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"Voices in the Valley"
The Tubac Historical Society Oral History Project
page 4 of 7


Gustavo "Gus" Antonio Amado
Beverly Irish Amado
Rancho Nuevo
Amado, Arizona

Interviewer: Betty J. Lane
Date of Interview: March 3, 1989 and March 15, 1989

Amado: Yes.
Lane: From your father?
Amado: From my mother. My dad never got around to it. My dad died in 1976, and we were all about to do it, but we ran out of time.
Lane: Now the house that was on here, which you renovated and are in now, was someone living in it at the time you bought it?
Amado: Yes, my grandfather's sister built this house for a summer home, and she'd come and spend her summers here, or three or four days, whatever. She had a buckboard and she'd go back and forth to Tucson. I guess it was cooler here than it was in Tucson. Then after that my dad moved here in 1924 when he got married. He lived here 'til about 1945, 'til we had to move to town, so us kids could go to school there. Then we'd come here on weekends [and go] back and forth. Then we moved out here in 1956, and we've been here ever since. This is the original house. This was a bedroom, and then we remodeled again. We knocked this wall down. That always has been the kitchen. Okay. And this was the entrance right here.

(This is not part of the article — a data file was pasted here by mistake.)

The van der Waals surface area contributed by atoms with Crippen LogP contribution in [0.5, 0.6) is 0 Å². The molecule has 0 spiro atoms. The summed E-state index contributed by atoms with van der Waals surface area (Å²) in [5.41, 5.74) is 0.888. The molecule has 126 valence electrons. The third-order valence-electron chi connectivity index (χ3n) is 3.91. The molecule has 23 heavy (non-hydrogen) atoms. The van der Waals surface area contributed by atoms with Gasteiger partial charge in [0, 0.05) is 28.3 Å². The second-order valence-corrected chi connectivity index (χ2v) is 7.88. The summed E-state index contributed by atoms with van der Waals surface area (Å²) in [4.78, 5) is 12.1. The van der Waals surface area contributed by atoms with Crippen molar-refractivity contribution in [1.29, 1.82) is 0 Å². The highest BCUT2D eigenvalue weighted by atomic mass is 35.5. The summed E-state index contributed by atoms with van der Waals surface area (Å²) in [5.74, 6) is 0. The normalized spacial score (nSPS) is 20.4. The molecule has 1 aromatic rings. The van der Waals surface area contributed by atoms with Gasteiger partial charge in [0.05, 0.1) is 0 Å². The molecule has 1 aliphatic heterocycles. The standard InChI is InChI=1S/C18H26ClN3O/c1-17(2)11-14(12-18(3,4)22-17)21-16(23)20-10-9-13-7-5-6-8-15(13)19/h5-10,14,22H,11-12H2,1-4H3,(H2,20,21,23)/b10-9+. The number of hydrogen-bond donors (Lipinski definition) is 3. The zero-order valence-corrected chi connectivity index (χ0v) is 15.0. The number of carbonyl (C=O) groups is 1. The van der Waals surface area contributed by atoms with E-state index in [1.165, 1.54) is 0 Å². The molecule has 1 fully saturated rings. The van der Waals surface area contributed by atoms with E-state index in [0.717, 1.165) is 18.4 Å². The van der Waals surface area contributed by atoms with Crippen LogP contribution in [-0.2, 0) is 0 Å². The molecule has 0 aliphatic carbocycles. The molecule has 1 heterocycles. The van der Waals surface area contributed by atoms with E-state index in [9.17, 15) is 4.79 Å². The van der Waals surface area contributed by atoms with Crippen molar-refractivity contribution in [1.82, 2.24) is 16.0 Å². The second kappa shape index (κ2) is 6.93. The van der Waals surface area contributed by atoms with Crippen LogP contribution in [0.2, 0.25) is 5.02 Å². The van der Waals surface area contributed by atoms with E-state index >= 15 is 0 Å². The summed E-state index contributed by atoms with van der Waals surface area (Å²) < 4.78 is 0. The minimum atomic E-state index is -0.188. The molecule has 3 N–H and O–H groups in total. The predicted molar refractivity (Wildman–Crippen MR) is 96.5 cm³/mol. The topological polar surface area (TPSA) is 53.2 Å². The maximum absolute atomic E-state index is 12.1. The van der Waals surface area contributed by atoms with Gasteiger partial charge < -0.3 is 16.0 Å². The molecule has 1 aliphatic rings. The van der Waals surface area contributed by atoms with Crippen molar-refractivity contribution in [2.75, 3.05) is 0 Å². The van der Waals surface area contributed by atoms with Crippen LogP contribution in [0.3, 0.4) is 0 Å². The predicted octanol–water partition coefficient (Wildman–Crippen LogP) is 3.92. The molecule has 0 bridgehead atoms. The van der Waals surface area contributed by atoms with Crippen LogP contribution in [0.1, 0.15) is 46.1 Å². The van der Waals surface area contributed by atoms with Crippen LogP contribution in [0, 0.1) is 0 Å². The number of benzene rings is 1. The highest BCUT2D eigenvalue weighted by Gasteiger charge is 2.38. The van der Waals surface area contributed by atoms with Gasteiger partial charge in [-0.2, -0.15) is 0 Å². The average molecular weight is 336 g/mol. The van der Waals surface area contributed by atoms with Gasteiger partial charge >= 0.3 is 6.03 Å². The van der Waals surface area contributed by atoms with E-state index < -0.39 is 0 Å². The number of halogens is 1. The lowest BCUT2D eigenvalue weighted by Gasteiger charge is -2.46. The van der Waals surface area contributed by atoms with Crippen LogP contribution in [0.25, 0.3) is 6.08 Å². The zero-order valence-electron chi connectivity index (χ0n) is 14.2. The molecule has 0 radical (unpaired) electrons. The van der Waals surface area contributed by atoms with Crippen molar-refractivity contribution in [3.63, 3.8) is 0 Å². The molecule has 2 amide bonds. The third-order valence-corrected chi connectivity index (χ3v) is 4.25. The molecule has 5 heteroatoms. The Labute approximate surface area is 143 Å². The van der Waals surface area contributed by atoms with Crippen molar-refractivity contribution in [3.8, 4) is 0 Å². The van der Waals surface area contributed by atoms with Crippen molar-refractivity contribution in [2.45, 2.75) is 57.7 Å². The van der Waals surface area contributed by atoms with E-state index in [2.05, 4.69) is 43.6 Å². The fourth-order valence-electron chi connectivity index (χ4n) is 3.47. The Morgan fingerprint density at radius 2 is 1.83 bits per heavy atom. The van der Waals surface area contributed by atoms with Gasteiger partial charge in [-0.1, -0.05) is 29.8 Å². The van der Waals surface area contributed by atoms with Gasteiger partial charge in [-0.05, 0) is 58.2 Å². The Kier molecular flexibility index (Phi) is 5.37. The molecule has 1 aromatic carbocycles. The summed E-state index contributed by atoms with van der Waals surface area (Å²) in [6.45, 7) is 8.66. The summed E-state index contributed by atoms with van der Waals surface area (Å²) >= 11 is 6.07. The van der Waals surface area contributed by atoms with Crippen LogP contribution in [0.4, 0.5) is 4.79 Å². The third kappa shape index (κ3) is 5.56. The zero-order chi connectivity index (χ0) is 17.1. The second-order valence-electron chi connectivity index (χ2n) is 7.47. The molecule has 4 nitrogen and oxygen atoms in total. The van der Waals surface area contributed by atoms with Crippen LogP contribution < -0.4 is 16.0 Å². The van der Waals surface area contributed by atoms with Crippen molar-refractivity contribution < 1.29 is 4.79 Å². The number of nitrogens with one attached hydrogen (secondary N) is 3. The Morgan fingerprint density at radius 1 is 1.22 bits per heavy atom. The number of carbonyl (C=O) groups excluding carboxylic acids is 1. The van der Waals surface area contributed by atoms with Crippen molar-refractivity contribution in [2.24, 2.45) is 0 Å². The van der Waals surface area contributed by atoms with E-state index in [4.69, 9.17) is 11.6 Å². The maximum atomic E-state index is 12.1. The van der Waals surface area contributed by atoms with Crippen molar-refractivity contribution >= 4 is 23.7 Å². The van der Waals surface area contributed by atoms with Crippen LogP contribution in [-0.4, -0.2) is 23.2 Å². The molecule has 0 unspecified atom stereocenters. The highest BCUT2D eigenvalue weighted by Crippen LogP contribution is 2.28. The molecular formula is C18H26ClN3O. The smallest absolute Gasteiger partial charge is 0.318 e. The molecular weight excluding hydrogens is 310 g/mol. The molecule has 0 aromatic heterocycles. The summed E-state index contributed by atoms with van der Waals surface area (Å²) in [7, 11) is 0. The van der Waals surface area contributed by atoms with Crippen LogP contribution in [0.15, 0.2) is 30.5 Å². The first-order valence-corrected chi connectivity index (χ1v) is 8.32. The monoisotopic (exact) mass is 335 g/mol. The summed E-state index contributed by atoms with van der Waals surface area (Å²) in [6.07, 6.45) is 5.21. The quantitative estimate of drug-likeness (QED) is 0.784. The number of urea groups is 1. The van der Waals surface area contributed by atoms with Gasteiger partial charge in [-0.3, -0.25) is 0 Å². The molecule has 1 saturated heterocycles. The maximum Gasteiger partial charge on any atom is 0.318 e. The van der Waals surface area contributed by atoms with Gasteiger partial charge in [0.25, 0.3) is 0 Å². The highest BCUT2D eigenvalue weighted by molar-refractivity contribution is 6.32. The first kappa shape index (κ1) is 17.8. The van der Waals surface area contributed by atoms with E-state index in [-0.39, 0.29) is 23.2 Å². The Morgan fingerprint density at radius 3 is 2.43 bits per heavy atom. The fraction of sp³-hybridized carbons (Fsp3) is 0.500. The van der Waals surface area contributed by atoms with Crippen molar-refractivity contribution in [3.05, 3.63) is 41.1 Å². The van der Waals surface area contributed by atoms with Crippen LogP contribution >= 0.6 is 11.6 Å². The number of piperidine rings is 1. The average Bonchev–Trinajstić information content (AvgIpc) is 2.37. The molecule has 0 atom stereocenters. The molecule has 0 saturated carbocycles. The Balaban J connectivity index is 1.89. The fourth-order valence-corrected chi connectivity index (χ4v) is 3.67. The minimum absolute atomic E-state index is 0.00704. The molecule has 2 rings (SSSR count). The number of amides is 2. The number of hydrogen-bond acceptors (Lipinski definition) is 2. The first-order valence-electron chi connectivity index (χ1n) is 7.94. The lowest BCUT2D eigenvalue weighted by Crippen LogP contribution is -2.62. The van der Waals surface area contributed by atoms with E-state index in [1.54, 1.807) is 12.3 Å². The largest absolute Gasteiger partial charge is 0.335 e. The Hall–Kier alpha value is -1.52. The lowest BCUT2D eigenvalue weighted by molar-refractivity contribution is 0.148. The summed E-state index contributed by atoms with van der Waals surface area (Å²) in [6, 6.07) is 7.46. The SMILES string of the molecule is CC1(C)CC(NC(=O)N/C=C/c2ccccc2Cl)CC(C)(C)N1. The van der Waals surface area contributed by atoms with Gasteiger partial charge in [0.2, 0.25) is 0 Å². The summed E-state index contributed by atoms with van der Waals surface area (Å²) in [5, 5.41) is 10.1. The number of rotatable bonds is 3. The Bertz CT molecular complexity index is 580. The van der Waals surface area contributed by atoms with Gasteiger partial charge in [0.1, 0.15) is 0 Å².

The bathroom was the entryway. The parlor, I guess you'd call it.
Lane: We are sitting in what is now the dining room.
Amado: Yes. And then that living room there was a porch. At one time when my dad lived here it was a screened porch, and then when he moved here he took out the screen porch and put [in] big sliding windows--the old type--and he made that into a living room.
Lane: This is on the west side of the house.
Amado: On the west side of the house. Then after that, we enclosed it and put a wall across it and took out the sliding doors and what have you. These ceilings used to be fourteen feet high, and dirt on top. Then we come along and we knocked and made them all standard to eight feet.
B. Amado: In the adobe out there, there's a date--1910, when they built the house.
Lane: Did your father run cattle here even though he was in Tucson?
Amado: Right.
B. Amado They farmed cotton.
Lane: Oh, you did?
Amado: And grain crops, and hay crops. Cotton prices got good about the--oh, late forties or early fifties, and then after that we got away from cotton. It's not really for cotton.
Lane: The climate?
Amado: It's too high and the season's too short, so we just went to pasturing.